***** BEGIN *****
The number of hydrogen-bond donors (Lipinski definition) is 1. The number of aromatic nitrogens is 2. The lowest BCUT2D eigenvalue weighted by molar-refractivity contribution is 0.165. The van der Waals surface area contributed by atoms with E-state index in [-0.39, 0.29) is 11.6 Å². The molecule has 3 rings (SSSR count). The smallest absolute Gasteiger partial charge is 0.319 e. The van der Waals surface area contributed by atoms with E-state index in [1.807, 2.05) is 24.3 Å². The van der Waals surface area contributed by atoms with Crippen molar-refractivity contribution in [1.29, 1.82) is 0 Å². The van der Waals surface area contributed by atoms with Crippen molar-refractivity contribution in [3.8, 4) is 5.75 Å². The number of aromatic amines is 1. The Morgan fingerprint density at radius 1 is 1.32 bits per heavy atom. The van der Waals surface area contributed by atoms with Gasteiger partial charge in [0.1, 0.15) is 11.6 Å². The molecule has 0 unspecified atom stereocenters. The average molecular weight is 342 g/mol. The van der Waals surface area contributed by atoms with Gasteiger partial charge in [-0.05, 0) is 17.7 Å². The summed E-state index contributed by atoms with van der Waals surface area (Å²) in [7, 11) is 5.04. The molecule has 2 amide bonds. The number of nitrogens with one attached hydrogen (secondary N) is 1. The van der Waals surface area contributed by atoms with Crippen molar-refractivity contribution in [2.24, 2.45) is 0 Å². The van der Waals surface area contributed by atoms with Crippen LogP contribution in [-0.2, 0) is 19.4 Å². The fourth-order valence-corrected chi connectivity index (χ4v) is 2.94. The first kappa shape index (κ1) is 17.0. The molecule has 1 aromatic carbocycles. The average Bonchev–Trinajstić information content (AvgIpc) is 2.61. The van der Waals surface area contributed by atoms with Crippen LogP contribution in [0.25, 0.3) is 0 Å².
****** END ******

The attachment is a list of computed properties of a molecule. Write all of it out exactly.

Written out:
The number of hydrogen-bond donors (Lipinski definition) is 1. The number of aromatic nitrogens is 2. The lowest BCUT2D eigenvalue weighted by molar-refractivity contribution is 0.165. The van der Waals surface area contributed by atoms with E-state index in [-0.39, 0.29) is 11.6 Å². The molecule has 3 rings (SSSR count). The smallest absolute Gasteiger partial charge is 0.319 e. The van der Waals surface area contributed by atoms with E-state index in [1.807, 2.05) is 24.3 Å². The van der Waals surface area contributed by atoms with Crippen molar-refractivity contribution in [1.29, 1.82) is 0 Å². The van der Waals surface area contributed by atoms with Crippen molar-refractivity contribution in [3.8, 4) is 5.75 Å². The number of aromatic amines is 1. The Morgan fingerprint density at radius 1 is 1.32 bits per heavy atom. The van der Waals surface area contributed by atoms with Gasteiger partial charge in [0.1, 0.15) is 11.6 Å². The molecule has 0 unspecified atom stereocenters. The average molecular weight is 342 g/mol. The van der Waals surface area contributed by atoms with Gasteiger partial charge in [-0.05, 0) is 17.7 Å². The summed E-state index contributed by atoms with van der Waals surface area (Å²) in [7, 11) is 5.04. The molecule has 2 amide bonds. The number of nitrogens with one attached hydrogen (secondary N) is 1. The van der Waals surface area contributed by atoms with Crippen molar-refractivity contribution in [2.24, 2.45) is 0 Å². The van der Waals surface area contributed by atoms with Crippen LogP contribution in [-0.2, 0) is 19.4 Å². The fourth-order valence-corrected chi connectivity index (χ4v) is 2.94. The first kappa shape index (κ1) is 17.0. The molecule has 1 aromatic carbocycles. The average Bonchev–Trinajstić information content (AvgIpc) is 2.61. The van der Waals surface area contributed by atoms with Crippen LogP contribution in [0.25, 0.3) is 0 Å².